How accurate is Con Air to Real Life Convict transport?
Oddly enough, in the prison system, the plane network is actually called “Con Air,” but just as a nickname, according to a Sun Sentinel report in 1997 around the film’s release. Officially, the system is called the Justice Prisoner and Alien Transportation System, or JPATS for short, and it’s only been around since 1995, according to the US Marshals Service. JPATS indeed transports convicts across the United States, in addition to deported illegal immigrants, and is one of the largest prisoner transport networks in the world.
Operating as a joint venture between the Federal Bureau of Prisons and US Immigration and Customs Enforcement, JPATS has some similarities to the system presented in “Con Air”. According to the Sun Sentinel, prisoners’ hands and ankles are handcuffed, sometimes double or even triple locked. The more volatile inmates are given restrictive hand covers to prevent movement and, in some cases, masks to prevent biting and spitting. Detainees are thoroughly inspected upon boarding the plane for contraband, much like in the movie.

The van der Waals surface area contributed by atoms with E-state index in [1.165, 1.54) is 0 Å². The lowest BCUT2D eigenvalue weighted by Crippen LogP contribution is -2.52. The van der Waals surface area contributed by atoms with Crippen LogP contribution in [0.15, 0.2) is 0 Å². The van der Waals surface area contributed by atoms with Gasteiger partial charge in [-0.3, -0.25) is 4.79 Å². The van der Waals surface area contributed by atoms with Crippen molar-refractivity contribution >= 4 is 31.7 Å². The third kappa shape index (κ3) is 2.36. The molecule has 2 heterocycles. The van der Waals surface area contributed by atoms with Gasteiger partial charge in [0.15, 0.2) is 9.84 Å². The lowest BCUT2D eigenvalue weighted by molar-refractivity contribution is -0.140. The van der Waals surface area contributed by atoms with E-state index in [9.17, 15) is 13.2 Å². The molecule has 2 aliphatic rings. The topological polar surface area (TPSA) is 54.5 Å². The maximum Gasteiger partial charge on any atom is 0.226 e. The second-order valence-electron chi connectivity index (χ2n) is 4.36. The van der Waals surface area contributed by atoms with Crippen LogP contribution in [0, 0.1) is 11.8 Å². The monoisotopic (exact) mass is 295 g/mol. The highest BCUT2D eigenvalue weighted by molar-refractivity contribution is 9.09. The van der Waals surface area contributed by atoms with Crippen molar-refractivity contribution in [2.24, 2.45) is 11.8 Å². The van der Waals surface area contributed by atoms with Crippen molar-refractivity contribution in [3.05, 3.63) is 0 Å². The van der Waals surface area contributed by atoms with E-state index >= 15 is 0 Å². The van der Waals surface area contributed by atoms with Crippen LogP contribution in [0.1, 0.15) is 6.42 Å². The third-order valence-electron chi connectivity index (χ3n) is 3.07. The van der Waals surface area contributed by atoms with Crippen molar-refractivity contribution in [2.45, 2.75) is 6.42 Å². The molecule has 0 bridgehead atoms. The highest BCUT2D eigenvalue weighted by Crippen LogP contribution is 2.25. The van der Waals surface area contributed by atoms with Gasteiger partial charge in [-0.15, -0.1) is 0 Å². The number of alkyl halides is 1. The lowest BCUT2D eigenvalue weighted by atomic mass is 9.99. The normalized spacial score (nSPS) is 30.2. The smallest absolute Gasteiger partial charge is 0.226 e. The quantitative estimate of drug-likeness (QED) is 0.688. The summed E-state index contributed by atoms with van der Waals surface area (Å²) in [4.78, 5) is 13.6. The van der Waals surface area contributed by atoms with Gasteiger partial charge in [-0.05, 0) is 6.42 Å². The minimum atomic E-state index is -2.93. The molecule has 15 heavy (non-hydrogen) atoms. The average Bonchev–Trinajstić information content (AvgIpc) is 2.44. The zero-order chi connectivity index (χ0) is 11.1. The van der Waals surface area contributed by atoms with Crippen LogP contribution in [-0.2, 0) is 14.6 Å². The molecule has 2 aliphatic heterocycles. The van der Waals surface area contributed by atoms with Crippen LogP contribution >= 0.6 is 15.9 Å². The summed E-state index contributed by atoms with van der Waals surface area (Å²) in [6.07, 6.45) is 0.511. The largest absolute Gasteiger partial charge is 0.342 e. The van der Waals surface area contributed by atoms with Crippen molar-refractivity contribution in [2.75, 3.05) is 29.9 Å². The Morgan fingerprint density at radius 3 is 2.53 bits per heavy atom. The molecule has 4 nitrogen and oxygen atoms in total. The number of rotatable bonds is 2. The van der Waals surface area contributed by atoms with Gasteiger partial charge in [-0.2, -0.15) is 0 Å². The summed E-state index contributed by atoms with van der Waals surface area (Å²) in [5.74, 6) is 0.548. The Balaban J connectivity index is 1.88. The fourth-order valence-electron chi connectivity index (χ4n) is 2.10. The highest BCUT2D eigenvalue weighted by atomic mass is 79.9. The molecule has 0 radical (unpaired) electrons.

Unlike “Con Air” and most of the prison system, JPATS does not separate convicted women and men. Another major difference is the aircraft itself. In “Con Air”, the C-137 has a military style hull and seating arrangement, while the Boeing 737s used by JPATS are like civilian planes, to a dozen US marshalls.
And no, they don’t play any Lynyrd Skynyrd on the speakers in real life.